Panthers popularity sky high after recent success

Published 1:15 am Saturday, August 6, 2016

By Steve Reed

AP Sports Writer

CHARLOTTE (AP) — Ron Rivera stressed a few years ago that he wanted the Carolina Panthers to become “relevant” in the NFL.

Put a big checkmark in that box.

Behind NFL MVP Cam Newton, the Panthers have become a hot ticket in the Carolinas and neighboring states — more so than ever. Following a third straight NFC South championship and a trip to the Super Bowl, fans are abuzz about the Panthers heading into 2016 season hoping the franchise’s first Vince Lombardi Trophy is close.

The Panthers “sold out” all 60,000 tickets — they were available for free online — in a matter of hours for their annual Fan Fest practice, which was held Friday night at their downtown stadium.

Yes, we’re talking about practice.

This week the team shattered its yearly training camp attendance record at Wofford College — and the camp isn’t even half over. Through their first seven practices the Panthers attracted nearly 80,000 fans to their practice facility in Spartanburg, South Carolina, about a 90-minute drive from their home base in Charlotte.

“When you have sustained success it creates more and more momentum,” Panthers President Danny Morrison told The Associated Press. “People around the country and certainly in the Carolinas have seen a very unselfish team — a team that loves playing football. And we have a lot of unique individuals.”

Few are unique as Newton, one of the more excitable, confident and entertaining quarterbacks ever to play in the NFL.

The sixth-year quarterback has become a polarizing figure to some who don’t particularly enjoy his elaborate touchdown celebrations or the way he bolted off the podium after Carolina’s 24-10 loss to the Denver Broncos in the Super Bowl. But he’s become the most popular athlete the Charlotte area has ever known.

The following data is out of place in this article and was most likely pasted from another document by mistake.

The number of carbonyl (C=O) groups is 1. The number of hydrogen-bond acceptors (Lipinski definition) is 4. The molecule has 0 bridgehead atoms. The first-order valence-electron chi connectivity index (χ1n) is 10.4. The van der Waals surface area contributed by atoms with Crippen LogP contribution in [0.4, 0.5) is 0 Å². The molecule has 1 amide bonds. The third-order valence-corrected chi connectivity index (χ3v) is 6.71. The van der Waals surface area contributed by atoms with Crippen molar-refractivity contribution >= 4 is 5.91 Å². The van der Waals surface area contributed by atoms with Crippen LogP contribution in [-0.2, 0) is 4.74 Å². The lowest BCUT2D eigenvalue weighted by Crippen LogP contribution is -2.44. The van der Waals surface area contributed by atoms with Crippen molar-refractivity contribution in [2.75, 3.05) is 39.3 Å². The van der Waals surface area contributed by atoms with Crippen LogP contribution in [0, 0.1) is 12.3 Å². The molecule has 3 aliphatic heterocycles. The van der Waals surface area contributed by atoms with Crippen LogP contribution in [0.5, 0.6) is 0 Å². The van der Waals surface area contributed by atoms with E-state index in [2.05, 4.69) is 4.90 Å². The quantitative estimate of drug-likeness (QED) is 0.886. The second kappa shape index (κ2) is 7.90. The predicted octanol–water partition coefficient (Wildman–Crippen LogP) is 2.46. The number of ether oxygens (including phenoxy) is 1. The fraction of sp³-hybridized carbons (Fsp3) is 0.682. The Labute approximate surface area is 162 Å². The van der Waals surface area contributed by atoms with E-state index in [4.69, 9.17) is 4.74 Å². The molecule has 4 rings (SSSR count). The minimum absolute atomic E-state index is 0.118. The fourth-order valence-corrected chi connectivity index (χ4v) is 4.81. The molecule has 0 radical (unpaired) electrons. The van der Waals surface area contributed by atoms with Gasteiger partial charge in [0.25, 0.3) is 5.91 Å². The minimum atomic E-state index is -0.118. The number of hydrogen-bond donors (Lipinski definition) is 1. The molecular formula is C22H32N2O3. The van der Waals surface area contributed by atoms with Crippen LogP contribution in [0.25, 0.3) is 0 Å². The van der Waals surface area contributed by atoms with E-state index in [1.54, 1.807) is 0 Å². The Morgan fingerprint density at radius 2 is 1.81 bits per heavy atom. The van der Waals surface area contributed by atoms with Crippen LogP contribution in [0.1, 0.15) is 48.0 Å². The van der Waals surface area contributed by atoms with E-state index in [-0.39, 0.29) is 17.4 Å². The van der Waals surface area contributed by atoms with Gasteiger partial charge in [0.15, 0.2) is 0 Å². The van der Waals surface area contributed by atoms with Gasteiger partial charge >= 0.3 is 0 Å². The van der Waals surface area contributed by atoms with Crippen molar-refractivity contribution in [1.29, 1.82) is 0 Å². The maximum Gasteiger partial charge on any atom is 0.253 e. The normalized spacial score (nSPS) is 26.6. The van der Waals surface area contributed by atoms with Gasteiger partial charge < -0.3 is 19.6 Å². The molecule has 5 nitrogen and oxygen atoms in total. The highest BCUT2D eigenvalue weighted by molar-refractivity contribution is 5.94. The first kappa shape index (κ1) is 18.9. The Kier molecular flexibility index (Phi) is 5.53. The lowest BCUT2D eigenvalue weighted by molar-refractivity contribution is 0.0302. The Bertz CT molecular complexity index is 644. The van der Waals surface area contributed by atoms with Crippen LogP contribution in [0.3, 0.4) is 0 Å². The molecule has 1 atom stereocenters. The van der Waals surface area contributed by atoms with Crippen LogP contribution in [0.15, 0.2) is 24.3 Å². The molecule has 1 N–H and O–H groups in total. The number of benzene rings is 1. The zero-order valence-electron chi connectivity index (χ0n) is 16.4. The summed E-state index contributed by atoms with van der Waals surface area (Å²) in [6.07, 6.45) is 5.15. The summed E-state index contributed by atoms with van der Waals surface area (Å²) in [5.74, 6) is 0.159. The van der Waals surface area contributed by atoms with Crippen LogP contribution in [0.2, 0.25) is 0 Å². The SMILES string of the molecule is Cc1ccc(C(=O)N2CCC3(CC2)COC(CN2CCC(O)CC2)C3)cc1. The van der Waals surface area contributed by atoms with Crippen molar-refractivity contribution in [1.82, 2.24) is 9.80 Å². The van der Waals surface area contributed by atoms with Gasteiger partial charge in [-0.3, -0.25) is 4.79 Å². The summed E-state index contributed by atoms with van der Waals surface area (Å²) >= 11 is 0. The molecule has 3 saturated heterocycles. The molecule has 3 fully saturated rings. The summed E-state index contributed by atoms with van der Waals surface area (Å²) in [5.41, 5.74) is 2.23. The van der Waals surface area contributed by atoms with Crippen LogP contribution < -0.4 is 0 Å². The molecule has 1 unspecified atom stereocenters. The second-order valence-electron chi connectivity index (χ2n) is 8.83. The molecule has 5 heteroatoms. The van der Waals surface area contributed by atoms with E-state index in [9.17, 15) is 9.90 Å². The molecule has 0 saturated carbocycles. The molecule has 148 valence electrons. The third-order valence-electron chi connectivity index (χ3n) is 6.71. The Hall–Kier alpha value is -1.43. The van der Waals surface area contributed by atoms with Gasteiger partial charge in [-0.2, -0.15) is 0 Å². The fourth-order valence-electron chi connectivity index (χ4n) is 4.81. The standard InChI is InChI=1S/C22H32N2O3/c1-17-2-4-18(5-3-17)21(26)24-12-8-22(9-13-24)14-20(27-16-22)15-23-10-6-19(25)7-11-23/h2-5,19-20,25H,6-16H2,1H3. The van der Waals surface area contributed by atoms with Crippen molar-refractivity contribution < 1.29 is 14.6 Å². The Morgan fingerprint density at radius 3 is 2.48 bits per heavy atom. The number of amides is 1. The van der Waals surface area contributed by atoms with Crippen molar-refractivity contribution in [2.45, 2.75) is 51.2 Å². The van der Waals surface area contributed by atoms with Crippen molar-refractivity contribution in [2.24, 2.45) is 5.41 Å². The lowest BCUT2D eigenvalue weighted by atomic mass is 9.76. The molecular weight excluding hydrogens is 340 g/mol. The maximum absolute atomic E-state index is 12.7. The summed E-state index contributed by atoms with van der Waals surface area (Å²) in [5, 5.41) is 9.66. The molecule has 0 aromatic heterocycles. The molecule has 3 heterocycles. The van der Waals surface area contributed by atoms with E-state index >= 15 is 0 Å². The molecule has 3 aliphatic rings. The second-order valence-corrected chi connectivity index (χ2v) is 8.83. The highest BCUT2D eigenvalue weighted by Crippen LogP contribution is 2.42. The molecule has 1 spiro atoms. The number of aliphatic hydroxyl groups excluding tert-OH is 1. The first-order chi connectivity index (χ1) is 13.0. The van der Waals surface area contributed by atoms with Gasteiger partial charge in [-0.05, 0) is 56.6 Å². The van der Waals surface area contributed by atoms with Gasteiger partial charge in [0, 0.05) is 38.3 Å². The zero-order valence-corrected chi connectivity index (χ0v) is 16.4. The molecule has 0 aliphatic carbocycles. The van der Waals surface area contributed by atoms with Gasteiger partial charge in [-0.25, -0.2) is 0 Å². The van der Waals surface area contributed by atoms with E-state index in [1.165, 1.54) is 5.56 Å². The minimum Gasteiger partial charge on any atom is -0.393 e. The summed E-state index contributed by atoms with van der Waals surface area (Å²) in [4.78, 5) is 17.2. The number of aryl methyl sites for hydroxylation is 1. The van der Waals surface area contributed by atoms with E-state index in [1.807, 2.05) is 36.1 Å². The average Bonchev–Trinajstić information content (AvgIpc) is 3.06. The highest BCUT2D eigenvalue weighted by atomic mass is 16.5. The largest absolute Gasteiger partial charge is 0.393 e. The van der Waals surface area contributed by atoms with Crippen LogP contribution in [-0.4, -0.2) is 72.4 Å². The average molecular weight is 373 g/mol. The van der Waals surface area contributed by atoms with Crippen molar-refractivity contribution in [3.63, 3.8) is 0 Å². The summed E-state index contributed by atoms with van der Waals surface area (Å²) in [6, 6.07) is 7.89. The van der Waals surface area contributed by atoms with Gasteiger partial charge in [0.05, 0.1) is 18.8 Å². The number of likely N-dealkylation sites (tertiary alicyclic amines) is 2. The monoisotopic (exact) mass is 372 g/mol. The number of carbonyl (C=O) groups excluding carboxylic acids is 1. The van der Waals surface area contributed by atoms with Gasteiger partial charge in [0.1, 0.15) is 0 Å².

Newton much owns all eyes in crowd when he steps on the field at Bank of America Stadium.

Near the end of practice, he made like a orchestra conductor to the crowd as he led “the wave.” He got fans to do the wave, slow, fast and backward. He even had it going in two different directions, all the while smiling from ear to ear.

Fans responded to energy with a chant of “MVP.”

“Nothing Cam does surprise me anymore,” said fullback Mike Tolbert with a smile.

Luke Kuechly is much more reserved than Newton, but no less loved in the Carolinas. When No. 59 makes was shown on the stadium’s videoboards, the crowd roared “Luuuuuuke!”

“When you have individual stars like we have that only adds to the excitement around training camp,” Morrison said.

Rivera said the players have been overwhelmed by the amount of fan support this summer. The team drew more than 22,000 fans for its first night of practice at Wofford College as optimistic fans anticipate a return to the Super Bowl — albeit with a different outcome.

“We love the support because it brings a lot of energy and the players feed off that energy,” Rivera said. “The tempo goes up and guys get really competitive.”

The team’s support has steadily increased since 2013, when the Panthers won the first of its three straight NFC South titles. Before that, the Panthers had never been to the playoffs in back-to-back seasons.

“My first year I came in here you could find a seat anywhere in the stands. Now it’s a packed house, so that’s great,” said fourth-year defensive tackle Star Lotulelei.

Morrison said the metrics the team uses to measure its growth in popularity — including social media, TV ratings and attendance — suggest interest in the team is at an all-time high. Much of that coincided with the arrival of Newton, the No. 1 pick in the NFL draft in 2011.

Morrison also attributes the growing fan base to what he calls “second generation fans.”

The Panthers entered the league as an expansion team in 1995, so it has taken some time to establish a fan base. But with the team headed into its 22nd season, many of the young fans who grew up watching the Panthers have now become adults and are raising their children as fans.

“Certainly that is making a big impact,” Morrison said.